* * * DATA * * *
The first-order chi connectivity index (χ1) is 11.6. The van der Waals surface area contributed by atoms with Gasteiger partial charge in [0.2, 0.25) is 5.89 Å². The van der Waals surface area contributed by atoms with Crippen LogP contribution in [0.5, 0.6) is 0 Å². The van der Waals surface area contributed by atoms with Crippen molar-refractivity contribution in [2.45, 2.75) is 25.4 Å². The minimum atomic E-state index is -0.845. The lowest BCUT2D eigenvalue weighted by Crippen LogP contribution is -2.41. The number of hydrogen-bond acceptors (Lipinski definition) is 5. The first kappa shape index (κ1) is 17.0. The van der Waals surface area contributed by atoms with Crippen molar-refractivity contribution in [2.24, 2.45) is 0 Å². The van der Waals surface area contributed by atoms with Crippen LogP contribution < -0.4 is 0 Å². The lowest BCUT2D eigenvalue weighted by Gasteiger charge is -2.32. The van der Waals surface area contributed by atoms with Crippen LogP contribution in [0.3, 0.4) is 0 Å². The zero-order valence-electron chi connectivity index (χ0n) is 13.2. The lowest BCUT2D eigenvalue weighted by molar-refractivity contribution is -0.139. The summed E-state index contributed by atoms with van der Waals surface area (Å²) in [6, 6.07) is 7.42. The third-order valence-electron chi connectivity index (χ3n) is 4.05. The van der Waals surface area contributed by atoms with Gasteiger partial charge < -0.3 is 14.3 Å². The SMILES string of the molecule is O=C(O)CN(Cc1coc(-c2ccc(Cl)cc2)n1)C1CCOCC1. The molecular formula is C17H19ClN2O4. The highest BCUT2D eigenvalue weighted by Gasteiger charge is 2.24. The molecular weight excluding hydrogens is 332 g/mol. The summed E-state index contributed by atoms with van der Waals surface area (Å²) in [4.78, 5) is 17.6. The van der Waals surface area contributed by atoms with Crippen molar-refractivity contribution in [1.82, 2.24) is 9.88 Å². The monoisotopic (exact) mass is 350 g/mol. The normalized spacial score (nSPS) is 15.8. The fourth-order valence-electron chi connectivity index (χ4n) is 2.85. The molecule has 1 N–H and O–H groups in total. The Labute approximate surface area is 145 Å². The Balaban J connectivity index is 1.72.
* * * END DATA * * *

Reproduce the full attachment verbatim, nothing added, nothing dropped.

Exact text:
The first-order chi connectivity index (χ1) is 11.6. The van der Waals surface area contributed by atoms with Gasteiger partial charge in [0.2, 0.25) is 5.89 Å². The van der Waals surface area contributed by atoms with Crippen LogP contribution in [0.5, 0.6) is 0 Å². The van der Waals surface area contributed by atoms with Crippen molar-refractivity contribution in [2.45, 2.75) is 25.4 Å². The minimum atomic E-state index is -0.845. The lowest BCUT2D eigenvalue weighted by Crippen LogP contribution is -2.41. The number of hydrogen-bond acceptors (Lipinski definition) is 5. The first kappa shape index (κ1) is 17.0. The van der Waals surface area contributed by atoms with Crippen molar-refractivity contribution in [2.24, 2.45) is 0 Å². The van der Waals surface area contributed by atoms with Crippen LogP contribution < -0.4 is 0 Å². The lowest BCUT2D eigenvalue weighted by Gasteiger charge is -2.32. The van der Waals surface area contributed by atoms with Crippen LogP contribution in [0.3, 0.4) is 0 Å². The zero-order valence-electron chi connectivity index (χ0n) is 13.2. The lowest BCUT2D eigenvalue weighted by molar-refractivity contribution is -0.139. The summed E-state index contributed by atoms with van der Waals surface area (Å²) in [6, 6.07) is 7.42. The third-order valence-electron chi connectivity index (χ3n) is 4.05. The van der Waals surface area contributed by atoms with Gasteiger partial charge < -0.3 is 14.3 Å². The SMILES string of the molecule is O=C(O)CN(Cc1coc(-c2ccc(Cl)cc2)n1)C1CCOCC1. The molecular formula is C17H19ClN2O4. The highest BCUT2D eigenvalue weighted by Gasteiger charge is 2.24. The molecular weight excluding hydrogens is 332 g/mol. The summed E-state index contributed by atoms with van der Waals surface area (Å²) in [4.78, 5) is 17.6. The van der Waals surface area contributed by atoms with Crippen molar-refractivity contribution in [1.82, 2.24) is 9.88 Å². The monoisotopic (exact) mass is 350 g/mol. The normalized spacial score (nSPS) is 15.8. The fourth-order valence-electron chi connectivity index (χ4n) is 2.85. The molecule has 1 N–H and O–H groups in total. The Labute approximate surface area is 145 Å². The Balaban J connectivity index is 1.72.